News and Information

Burundi backs new constitution
March 1, 2005

A woman waits to vote
Ballots were colour-coded, black for No, white for Yes
Voters in Burundi have approved a new power-sharing constitution designed to end 12 years of ethnic conflict.

With 80% of the votes counted, an overwhelming majority have said Yes to a proposed constitution which would see power shared along ethnic lines.

President Domitien Ndayizeye said the vote opened an "era of democracy" for the war-scarred country.

Burundi, like neighbouring Rwanda, has been torn apart by years of war between the Hutu majority and a Tutsi elite.


Election officials said 88% of the 3.1 million eligible voters had taken part in Monday's poll and some 90% had voted Yes.

They put a white card in the ballot box to vote Yes and a black one for No.

A woman waits to vote
1993: Conflict began
300,000 dead
Tutsis: 14% of the population
Hutus: 85%
Twa: 1%

Burundi prepares to move on
"Burundians can be proud of the success of this electoral day which bodes well for the polls to come," said Carolyn McAskie, chief of the UN mission in Burundi (ONUB).

The new constitution aims to offer guarantees to both ethnic groups by setting out the share of posts they will have in parliament and government and crucially also in the army.

Tutsis, who make up 14% of the population but have traditionally dominated power, will have 40% of seats in the national assembly, compared to 60% for Hutus.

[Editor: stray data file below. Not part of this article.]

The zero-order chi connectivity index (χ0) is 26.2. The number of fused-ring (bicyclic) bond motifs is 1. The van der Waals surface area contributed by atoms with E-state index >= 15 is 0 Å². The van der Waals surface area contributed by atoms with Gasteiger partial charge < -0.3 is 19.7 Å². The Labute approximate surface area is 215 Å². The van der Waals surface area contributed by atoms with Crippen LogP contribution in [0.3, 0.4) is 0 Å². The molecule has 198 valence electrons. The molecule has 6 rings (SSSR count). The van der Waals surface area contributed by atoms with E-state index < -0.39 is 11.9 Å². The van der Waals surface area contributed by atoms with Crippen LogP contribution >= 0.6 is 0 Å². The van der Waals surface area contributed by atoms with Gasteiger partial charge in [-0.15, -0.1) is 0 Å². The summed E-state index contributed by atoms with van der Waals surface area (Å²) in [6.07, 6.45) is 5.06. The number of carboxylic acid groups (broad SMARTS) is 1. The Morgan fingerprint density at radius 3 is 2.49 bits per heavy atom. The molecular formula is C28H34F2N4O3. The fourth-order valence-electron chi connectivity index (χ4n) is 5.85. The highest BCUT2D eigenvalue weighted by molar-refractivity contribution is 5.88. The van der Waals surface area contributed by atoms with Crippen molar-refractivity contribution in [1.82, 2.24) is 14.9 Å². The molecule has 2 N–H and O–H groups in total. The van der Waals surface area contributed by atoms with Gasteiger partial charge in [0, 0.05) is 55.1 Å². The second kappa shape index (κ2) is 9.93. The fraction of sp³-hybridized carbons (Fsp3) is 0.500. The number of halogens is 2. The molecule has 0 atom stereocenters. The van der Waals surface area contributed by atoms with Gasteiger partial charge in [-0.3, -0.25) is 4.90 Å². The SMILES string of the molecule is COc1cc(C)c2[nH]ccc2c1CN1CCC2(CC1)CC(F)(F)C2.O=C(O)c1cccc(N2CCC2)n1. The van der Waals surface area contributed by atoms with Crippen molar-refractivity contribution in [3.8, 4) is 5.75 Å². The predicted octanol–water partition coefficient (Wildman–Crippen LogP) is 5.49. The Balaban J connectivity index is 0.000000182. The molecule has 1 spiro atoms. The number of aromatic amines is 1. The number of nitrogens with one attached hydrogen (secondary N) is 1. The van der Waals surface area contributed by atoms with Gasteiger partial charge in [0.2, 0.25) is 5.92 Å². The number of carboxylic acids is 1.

Military posts will be shared equally between the two groups.

The deal has encouraged all but one of the Hutu rebel groups to lay down their arms but some pro-Tutsi parties oppose the proposed constitution, saying it does not give Tutsis enough guarantees.

Others also fear that ethnic divisions will be enshrined.

The BBC's Rob Walker in the Burundi capital, Bujumbura, says the real challenge will come after elections.

The new government will need to achieve a delicate ethnic balancing act if it is to avoid a return to violence, he says.

Hundreds of thousands have been killed since independence in massacre and counter-massacre committed against both Hutus and Tutsis.


"Burundi is marking a very important step in its history. We are leaving a dark period of conflict and moving towards a new era of democracy," said Mr Ndayizeye.

Many rural voters know little about the content of the constitution, but they hope it will put an end to ethnic violence in Burundi, our correspondent says.

Frodebu activist
Most political parties backed the new constitution
"This vote for me means we need get a constitution and a government of national unity that will work to end this war. And I will be able to rest after six years I have been fighting," said Eric Bigirumuhirwa, a Hutu soldier.

This is the first time Burundians have voted since 1993, when they elected Melchior Ndadaye, a Hutu, as president.

Shortly afterwards, he was assassinated by Tutsi soldiers and the country descended into civil war.

Parliamentary elections are due in April and the MPs will in turn elect a new president.


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